As a starting point for this project we asked ourselves: How to bring the wildlife back to the city?
In the initial part of the project we got especially inspired by café Botanico permacultural approach to urban farming. So, once we started to look through these glasses we were fascinated by the wildlife taking over the abandoned building and its surroundings. After collecting, identifying and researching the plants we started to map the wild edibles around HDS and its close neighborhood. The intriguing idea of public and free food was a carrier through this process. It was surprising that a lot of the wild vegetation that would usually be disregarded as undesirable weeds can actually be both healthy and useful! We agreed that information is the key to a better understanding of their value.
After the research phase we asked ourselves: How can we make those friendly weeds more appreciated around HDS?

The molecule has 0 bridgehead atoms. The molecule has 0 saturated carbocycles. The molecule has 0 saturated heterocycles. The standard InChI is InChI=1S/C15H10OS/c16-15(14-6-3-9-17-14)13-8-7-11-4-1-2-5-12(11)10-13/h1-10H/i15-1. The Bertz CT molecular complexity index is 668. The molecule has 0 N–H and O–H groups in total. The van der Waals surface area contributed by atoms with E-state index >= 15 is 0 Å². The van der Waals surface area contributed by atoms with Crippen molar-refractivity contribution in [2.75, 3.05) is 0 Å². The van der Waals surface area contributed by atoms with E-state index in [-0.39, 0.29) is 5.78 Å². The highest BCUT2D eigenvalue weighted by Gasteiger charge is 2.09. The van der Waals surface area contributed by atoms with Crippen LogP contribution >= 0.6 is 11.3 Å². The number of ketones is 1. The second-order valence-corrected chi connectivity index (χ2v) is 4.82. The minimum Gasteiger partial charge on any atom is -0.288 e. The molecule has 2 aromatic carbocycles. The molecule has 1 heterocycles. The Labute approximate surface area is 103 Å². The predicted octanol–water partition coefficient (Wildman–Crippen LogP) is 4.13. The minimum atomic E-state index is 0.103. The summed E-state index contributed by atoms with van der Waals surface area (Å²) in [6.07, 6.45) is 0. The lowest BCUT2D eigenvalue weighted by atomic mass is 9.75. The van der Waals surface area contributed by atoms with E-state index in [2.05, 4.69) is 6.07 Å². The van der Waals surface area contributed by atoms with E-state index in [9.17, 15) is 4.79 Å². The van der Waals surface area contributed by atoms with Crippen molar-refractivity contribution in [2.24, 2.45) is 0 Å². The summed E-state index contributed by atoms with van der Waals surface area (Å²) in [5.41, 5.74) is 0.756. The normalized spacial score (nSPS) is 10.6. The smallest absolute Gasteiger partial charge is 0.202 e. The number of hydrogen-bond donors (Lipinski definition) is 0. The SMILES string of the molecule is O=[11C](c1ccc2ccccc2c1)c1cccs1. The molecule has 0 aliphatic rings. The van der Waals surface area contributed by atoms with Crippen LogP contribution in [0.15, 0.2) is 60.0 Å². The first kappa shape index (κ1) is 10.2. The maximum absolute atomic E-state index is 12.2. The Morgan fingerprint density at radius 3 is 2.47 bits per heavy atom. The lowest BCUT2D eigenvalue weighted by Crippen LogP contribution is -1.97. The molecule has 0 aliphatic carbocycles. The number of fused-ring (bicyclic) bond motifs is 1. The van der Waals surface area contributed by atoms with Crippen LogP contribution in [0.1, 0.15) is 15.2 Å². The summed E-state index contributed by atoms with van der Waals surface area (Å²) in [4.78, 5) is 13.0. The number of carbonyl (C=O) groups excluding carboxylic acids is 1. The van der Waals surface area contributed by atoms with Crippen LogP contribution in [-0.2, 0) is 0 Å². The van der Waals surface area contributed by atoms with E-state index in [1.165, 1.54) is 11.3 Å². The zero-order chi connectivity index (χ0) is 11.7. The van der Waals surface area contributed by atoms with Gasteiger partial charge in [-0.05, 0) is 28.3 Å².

Our idea is coexistence of nature/wildlife and the future inhabitants of HDS. We have thought about objects and actions which invites the wildlife to come and grow even more around HDS meanwhile provoking a transition in the perception of people. We want to create a value for the wildly growing plants instead of disgust or other associations people might usually have.
Presented here is a pillar that lifts up the plants from the ground and puts them into eld of vision for people passing by. Attached to the pillars are signs to provide information about the plants and their possible uses. The pillars rises awareness and changes the perception about these plants.
Along with the pillars we suggest perforated tiles, which fit into the raster of the standard ground tiles around HDS. The perforation enhance the possibilty for the wildlife to grow through in selected places.
We treat the wall in the inner yard in such a way that moss can grow up on it but in defined shapes. The green will replace the broken parts of the grout that fell down. This way wildlife and the building literally coexist.
As an overall strategy we thought of a color code to attract attention to the urban wildlife around HDS. Around the building we see a possibility for many small interventions that together will play a big role in enhancing the wildlife. The pink color is chosen contrast the green and to give a coherency to the di erent objects.